Richie Porte crashed out of the Tour de France before John Degenkolb won a chaotic stage nine over the cobbles to Roubaix.
BMC’s Porte, among the favourites for overall victory, crashed long before the first cobbled sector, just seven kilometres from the start in Arras.
The 33-year-old Australian appeared to be holding his collarbone before being taken away for x-rays.
He was not alone in suffering as Chris Froome, Mikel Landa and Rigoberto Uran also hit the deck in an action-packed stage, while Romain Bardet suffered a string of mechanical issues as the general classification was given a proper shake by the cobbles.
Greg van Avermaet stayed in yellow, extending his lead over Team Sky’s Geraint Thomas to 42 seconds by finishing second, but there were losses for Landa, Bardet, Uran and others while Froome and Mitchelton-Scott’s Adam Yates moved into the top 10, both now one minute 42 seconds down.
Since the 2018 Tour route was announced in October, this day had been circled as the wildcard that could deliver a jolt to the race, and it did not disappoint.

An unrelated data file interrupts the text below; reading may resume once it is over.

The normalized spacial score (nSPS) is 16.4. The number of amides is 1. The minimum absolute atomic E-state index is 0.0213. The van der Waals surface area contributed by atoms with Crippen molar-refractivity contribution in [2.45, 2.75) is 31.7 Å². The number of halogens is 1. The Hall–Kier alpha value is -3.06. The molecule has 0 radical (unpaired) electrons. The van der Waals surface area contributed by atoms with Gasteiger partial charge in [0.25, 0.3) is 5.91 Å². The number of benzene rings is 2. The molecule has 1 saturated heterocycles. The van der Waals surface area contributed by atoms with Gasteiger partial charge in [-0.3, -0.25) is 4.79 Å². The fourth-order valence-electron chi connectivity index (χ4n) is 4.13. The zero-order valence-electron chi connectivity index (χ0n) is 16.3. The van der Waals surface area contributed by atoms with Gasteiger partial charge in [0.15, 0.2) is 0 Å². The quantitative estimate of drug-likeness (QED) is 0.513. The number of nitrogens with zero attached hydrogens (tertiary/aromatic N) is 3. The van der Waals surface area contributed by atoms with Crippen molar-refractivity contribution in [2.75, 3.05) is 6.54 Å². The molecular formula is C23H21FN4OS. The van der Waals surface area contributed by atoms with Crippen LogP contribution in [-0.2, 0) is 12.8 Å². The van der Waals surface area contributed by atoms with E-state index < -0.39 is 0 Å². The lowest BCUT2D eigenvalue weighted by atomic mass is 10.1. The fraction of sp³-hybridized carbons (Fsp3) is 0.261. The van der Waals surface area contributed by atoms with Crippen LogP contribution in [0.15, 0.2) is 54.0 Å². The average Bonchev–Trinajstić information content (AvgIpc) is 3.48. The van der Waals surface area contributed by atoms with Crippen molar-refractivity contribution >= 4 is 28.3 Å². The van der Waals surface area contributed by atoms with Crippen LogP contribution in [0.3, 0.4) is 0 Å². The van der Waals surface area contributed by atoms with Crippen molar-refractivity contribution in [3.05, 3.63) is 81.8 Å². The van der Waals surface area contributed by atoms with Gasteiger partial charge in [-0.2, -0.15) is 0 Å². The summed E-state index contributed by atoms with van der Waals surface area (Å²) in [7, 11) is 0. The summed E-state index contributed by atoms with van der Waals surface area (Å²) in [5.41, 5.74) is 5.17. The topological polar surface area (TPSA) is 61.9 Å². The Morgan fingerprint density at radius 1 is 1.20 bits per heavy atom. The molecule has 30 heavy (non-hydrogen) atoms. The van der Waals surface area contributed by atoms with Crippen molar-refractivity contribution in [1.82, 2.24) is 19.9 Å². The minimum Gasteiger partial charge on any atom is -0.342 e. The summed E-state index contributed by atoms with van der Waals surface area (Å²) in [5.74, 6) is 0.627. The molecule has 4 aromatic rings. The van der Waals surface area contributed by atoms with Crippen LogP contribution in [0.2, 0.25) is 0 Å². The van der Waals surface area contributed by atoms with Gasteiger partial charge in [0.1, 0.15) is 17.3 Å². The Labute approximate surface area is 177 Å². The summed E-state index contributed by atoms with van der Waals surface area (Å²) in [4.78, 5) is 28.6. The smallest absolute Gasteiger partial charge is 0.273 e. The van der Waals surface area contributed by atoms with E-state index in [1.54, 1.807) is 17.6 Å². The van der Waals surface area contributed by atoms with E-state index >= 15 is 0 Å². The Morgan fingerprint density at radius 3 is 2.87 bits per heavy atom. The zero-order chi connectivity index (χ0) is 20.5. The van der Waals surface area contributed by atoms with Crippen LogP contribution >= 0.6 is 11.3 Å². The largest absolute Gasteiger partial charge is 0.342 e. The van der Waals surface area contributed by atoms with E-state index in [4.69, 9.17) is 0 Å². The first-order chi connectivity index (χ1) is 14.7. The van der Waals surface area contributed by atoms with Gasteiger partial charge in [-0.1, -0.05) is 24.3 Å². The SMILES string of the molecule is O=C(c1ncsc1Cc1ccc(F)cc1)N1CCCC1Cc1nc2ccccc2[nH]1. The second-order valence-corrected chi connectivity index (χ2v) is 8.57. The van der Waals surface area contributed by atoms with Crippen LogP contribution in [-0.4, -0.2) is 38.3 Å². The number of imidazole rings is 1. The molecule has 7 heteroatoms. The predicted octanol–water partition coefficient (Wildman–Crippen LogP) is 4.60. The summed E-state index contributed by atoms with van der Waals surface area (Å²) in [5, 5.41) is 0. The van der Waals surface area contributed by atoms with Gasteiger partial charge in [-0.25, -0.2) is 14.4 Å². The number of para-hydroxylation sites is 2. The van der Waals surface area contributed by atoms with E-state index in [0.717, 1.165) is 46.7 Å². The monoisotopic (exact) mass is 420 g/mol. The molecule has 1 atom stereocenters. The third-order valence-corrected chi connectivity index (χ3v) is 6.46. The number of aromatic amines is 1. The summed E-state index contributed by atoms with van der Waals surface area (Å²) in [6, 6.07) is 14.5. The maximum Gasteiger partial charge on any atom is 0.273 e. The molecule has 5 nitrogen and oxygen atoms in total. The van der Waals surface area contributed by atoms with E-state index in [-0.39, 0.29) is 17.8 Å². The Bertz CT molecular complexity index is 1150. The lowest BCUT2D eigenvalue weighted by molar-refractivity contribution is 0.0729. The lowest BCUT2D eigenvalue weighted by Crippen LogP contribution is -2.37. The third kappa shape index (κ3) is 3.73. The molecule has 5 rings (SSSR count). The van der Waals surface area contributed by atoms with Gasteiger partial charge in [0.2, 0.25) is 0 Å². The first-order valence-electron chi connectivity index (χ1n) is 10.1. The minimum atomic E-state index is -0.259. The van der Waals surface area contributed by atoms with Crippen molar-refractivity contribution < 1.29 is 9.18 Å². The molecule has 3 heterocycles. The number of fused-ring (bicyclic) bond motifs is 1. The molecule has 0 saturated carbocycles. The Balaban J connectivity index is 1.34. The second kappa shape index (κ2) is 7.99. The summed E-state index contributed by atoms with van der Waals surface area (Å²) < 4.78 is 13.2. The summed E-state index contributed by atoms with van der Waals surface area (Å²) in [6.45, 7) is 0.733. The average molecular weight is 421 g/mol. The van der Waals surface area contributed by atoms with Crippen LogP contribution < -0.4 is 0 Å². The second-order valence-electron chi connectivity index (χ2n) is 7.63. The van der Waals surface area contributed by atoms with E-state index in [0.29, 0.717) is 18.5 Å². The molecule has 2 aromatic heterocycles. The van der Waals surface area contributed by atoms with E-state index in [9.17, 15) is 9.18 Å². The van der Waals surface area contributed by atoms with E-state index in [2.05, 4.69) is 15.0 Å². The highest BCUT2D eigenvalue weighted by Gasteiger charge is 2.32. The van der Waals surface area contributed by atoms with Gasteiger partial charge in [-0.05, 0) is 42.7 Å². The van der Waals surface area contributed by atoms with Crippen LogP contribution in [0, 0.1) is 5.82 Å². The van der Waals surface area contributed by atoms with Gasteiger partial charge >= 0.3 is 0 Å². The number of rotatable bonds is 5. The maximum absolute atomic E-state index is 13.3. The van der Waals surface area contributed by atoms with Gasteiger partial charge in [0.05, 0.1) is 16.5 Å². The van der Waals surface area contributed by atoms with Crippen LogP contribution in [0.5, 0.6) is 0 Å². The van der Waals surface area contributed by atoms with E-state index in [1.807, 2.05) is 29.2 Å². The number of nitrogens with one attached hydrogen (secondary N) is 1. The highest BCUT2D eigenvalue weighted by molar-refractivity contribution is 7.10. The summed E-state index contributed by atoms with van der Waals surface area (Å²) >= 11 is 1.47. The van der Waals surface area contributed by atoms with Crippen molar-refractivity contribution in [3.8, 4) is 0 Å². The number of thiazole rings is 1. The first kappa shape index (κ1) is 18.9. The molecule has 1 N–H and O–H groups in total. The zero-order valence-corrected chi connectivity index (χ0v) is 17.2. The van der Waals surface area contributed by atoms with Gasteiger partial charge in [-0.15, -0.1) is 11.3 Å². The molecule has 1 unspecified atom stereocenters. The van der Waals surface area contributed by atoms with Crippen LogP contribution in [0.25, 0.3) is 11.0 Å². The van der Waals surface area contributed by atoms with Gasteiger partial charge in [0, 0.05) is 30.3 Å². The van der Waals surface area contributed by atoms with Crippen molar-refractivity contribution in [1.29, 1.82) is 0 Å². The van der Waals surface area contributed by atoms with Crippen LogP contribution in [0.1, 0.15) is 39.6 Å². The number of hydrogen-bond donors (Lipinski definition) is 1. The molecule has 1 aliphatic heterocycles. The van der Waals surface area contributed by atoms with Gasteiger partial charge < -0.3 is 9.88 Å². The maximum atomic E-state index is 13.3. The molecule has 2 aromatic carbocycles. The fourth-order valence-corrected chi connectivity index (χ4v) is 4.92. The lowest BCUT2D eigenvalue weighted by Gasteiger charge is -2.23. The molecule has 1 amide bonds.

The cobbles made up only 21.7km of the day’s route, but brought with them a constant fight for position and battle of nerves, such is the likelihood of crashes and mechanical problems.
Porte did not make it far enough to see them, caught in a huge tumble early on as he crashed out on stage nine of the Tour for a second straight year, continuing a run of rotten luck when targeting victory in Grand Tours.
Froome recovered from his own tumble on the eighth cobbled sector to finish in a much-reduced peloton alongside Sky team-mate Thomas, but others were not so lucky.
It was a first career Tour stage win for Trek-Segafredo’s Degenkolb, with the German able to hold off Porte’s team-mate van Avermaet and Quick-Step Floors’ Yves Lampaert in a sprint to the line.
The trio had broken clear with a little under 20km to go and were left to contest the stage between themselves.
Although van Avermaet retains yellow for now, it was in truth a dismal day for BMC. While Porte headed for hospital, their likely Plan B Tejay Van Garderen – who started the day just nine seconds off yellow – got himself caught up in crashes and conceded more than five minutes to rule himself effectively out of contention.
The riders now face a long transfer to Annecy, but have Monday’s rest day before the race moves into the Alps and the true battle for yellow emerges, albeit without one of its biggest likely protagonists in Porte.